members of traditional transnational organized crime syndicates in Japan

Yakuza (Japanese: ヤクザ, IPA: [jaꜜkɯza]), known also as gokudō (極道, "the extreme path", IPA: [gokɯꜜdoː]), are members of transnational organized crime syndicates in Japan.

Marukin at Sanja Matsuri 3.jpg
Yakuza members displaying their status at Sanja Matsuri
Founded17th century
(presumed to have originated from the Kabukimono)
Membershipmore than 200,000 members[1]
Criminal activitiesVaried, including illegitimate businesses

Yakuza call themselves ninkyō dantai (chivalrous organizations) which the Japanese media and police call them bōryokudan (violence group). They are the world's largest criminal organization and have about 103,000 members.[2][3] The three biggest Yakuza families are Yamaguchi-gumi, Sumiyoshi-kai, and Inagawa-kai. During the 2011 Tōhoku earthquake and tsunami, they opened their offices to help refugees and sent dozens of trucks with supplies to affected areas.[4]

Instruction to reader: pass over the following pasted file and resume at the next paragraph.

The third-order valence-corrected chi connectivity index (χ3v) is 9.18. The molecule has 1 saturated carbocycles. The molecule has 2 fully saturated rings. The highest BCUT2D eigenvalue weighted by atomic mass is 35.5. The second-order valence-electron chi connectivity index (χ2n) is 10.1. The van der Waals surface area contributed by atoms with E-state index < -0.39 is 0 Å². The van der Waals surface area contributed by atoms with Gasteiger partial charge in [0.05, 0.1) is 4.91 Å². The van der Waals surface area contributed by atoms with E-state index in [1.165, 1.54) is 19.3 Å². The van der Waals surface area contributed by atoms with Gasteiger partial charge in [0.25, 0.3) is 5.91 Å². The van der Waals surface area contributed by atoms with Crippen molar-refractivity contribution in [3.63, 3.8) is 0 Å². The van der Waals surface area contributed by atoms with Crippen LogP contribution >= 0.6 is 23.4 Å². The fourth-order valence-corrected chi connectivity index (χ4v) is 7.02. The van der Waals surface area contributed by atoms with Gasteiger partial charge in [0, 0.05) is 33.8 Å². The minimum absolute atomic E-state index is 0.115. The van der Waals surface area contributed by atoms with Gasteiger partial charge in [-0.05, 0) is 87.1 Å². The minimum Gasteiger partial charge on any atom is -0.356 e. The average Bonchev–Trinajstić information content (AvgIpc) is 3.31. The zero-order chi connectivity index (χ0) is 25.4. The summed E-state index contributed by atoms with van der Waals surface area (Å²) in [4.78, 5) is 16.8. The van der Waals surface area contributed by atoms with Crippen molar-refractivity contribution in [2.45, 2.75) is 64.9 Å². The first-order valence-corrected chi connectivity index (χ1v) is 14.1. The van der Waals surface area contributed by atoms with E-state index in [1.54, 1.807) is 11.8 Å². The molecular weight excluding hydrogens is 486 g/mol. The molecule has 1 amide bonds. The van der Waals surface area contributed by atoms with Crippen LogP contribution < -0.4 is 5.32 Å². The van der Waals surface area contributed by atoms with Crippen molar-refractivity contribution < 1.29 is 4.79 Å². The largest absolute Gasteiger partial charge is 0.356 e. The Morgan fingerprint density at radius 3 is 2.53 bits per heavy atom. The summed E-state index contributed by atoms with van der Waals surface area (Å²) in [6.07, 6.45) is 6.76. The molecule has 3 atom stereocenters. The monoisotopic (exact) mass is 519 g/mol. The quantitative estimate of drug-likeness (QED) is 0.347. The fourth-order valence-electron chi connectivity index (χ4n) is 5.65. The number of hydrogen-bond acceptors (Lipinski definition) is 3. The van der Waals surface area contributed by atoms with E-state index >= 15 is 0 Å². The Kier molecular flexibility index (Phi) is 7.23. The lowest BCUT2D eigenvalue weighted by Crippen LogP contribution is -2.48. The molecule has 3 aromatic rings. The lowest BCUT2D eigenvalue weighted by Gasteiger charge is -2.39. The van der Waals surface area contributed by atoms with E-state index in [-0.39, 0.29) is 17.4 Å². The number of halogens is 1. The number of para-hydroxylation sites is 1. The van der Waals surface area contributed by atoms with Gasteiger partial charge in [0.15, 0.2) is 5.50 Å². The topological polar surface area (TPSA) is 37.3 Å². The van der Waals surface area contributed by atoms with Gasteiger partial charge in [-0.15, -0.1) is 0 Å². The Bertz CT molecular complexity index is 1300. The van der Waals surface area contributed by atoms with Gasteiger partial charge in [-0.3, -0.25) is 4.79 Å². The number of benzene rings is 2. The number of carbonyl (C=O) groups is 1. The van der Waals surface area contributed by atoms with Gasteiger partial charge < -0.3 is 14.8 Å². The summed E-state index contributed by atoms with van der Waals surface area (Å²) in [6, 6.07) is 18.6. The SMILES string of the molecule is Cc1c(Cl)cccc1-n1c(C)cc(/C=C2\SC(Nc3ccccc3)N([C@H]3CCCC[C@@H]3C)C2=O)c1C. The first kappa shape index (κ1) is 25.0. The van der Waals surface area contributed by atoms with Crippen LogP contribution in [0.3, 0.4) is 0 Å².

1. "Police of Japan 2017, page 22" http://www.npa.go.jp/english/kokusai/pdf/Police_of_Japan_2017_full_text.pdf Archived 2018-10-01 at the Wayback Machine
  2. "US Treasury Freezes Assets Of Top Gangsters From Around The World". Business Insider. Retrieved 2014-01-20.
  3. "Kiyoshi Nakabayashi: Ex-Tokyo cop speaks out on a life fighting gangs — and what you can do". Japan Times. 6 November 2011. Retrieved 2014-01-20.
  4. Adelstein, Jake (18 March 2011). "Yakuza to the Rescue". The Daily Beast. Retrieved 2014-01-20.

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